“Viva Mexico!”: Nationalist left-wing leader Andrés Manuel López Obrador sparked large crowds at a public rally in Mexico City on Saturday by attacking the right in the US and Mexico’s “oligarchs”. A year after his successor was elected.
“Cooperation, yes, submission, no,” he began in front of tens of thousands of supporters, as “some lawmakers” denounced Republicans and talked about sending the U.S. military to Mexico against the cartels.
“Mexico is a free and independent country and not a colony or protectorate of the United States,” he hammered before the wave of people that filled the enormous symbolic space of the Zocalo beneath the presidential windows.
Officially, on March 18, 1938, Mr. The rally was called by López Obrador.
In a long historical account, Mr. López Obrador accused the Mexican right-wing party BAN of being born “by criticizing the expropriation of oil” that allowed the nationalization of the industry.
“Whatever they do, the oligarchs will not come back to power,” he said, defending his policies (like average wage increases, the strength of the peso) as the end of his single mandate approaches six years in 2024.
Buoyed by his popularity, his Movement for National Revival (MORENA) has every chance of remaining in power during presidential and local elections scheduled for mid-2024.
Mexico City Mayor Claudia Scheinbaum and Foreign Minister Marcelo Ebrard sat behind him and listened to him.
The President said he was “confident” that the “officer” who would be his movement’s candidate would “use the same principle in favor of the people and in favor of the nation”.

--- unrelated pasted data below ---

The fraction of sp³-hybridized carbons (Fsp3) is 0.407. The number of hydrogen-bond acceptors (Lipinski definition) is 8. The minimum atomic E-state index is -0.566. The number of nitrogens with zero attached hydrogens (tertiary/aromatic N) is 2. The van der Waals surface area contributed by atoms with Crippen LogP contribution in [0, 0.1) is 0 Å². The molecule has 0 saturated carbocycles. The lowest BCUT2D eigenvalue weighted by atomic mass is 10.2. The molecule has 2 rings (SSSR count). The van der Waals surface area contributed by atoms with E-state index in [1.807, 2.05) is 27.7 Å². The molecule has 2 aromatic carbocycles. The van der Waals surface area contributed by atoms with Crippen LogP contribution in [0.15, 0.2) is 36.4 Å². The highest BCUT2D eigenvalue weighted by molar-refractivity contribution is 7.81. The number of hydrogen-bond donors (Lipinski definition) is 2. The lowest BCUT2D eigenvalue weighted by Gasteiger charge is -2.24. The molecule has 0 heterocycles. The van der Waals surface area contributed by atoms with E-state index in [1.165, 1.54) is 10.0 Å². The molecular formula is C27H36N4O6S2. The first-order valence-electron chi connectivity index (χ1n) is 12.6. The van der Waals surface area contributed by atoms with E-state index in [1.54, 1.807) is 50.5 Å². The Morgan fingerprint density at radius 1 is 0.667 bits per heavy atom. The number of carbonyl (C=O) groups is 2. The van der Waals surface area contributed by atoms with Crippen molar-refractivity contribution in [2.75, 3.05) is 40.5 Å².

The rally came three weeks after the opposition marched against electoral reforms approved by parliament.
The opposition and a section of civil society have announced appeals to the Supreme Court, saying the reform threatens the National Electoral Institute (INE), which is in charge of organizing elections.
The reform “tests the independence of electoral and judicial institutions,” which worried the United States, and Mr. Lopez Obrador was accused of interference.
“I think we need to change the INE. They are corrupt and they already stole an election from López Obrador,” said 22-year-old student Eduardo Ramirez, referring to the controversial 2006 presidential election in which the current president challenged him. failure
AMLO had already spoken in front of tens of thousands of people at the end of a more than five-hour march on November 27, a fortnight after an earlier mobilization by the opposition.
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